The Bank of England has warned UK lenders against reserving huge charges on sourcing loans, fearing that this will limit their ability to support troubled businesses.
BoE Prudential Regulation Authority officials have met with senior banking officials over the past week advising them not to “plan a kitchen sink” in the first quarter of the year, several people said. involved in the Financial Times.
The ARP is concerned after seeing global banks post large increases in their reserves for potential defects due to coronavirus blockages. The top six US lenders increased their first quarter loan provisions by $ 25.4 billion, an increase of 350% year-over-year. At Credit Suisse, the only European bank to report to date, the measure climbed 600%.
Banks like Barclays, HSBC, Lloyds and RBS are reporting their first quarter results for the next two weeks. If their loan loss reserves increased in line with their US counterparts, they would experience a sharp drop in profits, while Barclays would be likely to suffer a loss.
From the regulator’s point of view, the most important is that such prudent defaults planning would affect capital levels, reducing the ability of banks to take out new loans at a time when businesses are in desperate need of credit.
Supervisors have already relaxed capital and auditing rules to make sure lenders don’t eat too much in their loss-absorbing buffers. They also prohibited dividends and share buybacks to protect capital.
“Unless there is a significant increase, this will not be credible,” said one person involved in the discussions, “but the provisions should not be so massive that they absorb all the capital relief. It’s not realistic. “
The person added that the ARP had “given accounting advice to make sure that the banks did not take a mechanical approach that would gobble up all the capital that was released before it could be used.” The regulator wanted to see “a realistic, sensitive and prudent supply, which does not go too far”.
Under the new accounting rules, banks granting short-term forbearance to distressed customers would have to take larger provisions against expected credit losses.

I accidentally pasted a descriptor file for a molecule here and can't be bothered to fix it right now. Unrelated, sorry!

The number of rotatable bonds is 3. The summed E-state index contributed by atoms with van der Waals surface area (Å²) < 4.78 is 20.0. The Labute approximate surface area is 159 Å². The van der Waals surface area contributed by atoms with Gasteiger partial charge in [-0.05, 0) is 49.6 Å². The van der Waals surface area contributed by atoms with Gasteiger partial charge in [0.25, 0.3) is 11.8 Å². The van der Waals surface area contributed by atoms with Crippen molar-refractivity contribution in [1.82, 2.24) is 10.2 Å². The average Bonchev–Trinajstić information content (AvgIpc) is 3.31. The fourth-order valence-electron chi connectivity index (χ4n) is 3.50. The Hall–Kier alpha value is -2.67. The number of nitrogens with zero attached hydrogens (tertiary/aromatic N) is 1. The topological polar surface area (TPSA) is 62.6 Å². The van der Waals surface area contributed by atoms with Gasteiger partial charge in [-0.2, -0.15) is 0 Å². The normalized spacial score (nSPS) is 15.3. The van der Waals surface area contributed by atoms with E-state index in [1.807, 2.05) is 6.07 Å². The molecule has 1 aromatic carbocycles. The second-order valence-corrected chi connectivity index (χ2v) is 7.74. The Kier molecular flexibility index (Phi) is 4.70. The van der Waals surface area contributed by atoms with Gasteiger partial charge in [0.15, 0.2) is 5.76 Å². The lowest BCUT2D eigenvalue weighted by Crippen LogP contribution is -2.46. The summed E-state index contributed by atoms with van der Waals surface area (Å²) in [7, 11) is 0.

But the central bank has stressed that, for example, not all retail customers requesting mortgage repayment are genuinely in financial trouble in the long run and therefore banks should not necessarily treat their debt as in default. Authorities have given the same advice to small businesses unable to repay their short-term loans.
At the heart of the debate are the new international accounting rules known as IFRS 9, which require banks to immediately recognize large provisions on debt sourcing, rather than waiting to suffer losses only when ‘they occur as in previous regimes.
IFRS 9 has been criticized for being “pro-cyclical” in that it exacerbates the pressure on banks’ balance sheets when they are most needed to support businesses in a crisis, in this case foreclosure. the pandemic.
One problem in implementing IFRS 9 is that there is no official BoE forecast for the depth or duration of the damage to the UK economy that banks can use as a benchmark.
Estimates range from a 6.5% drop in UK GDP this year by the IMF to a drop of 13%, according to the UK Office for Budget Responsibility.
“There is nothing close to a consensus on the GDP affected, so there is an element of subjectivity,” said a British bank president. “We can arrive at different projections and produce a justification for almost all the desired deficiencies, like the PRA. . . trying to ensure consistency of approach in this unusual environment. “
Evidence of disparate approaches is already visible in other European banks subject to the same new accounting rules. Credit Suisse increased its bad debt reserves to $ 583 million in the first quarter by seven times this week, while UniCredit in Italy reserved an additional € 900 million, a much larger increase than the same period l last year.
Indeed, the two used radically different economic forecasts. The Swiss lender sees euro area GDP fall by 5% this year, while UniCredit is preparing to drop more than double that rate.
The ARP declined to comment.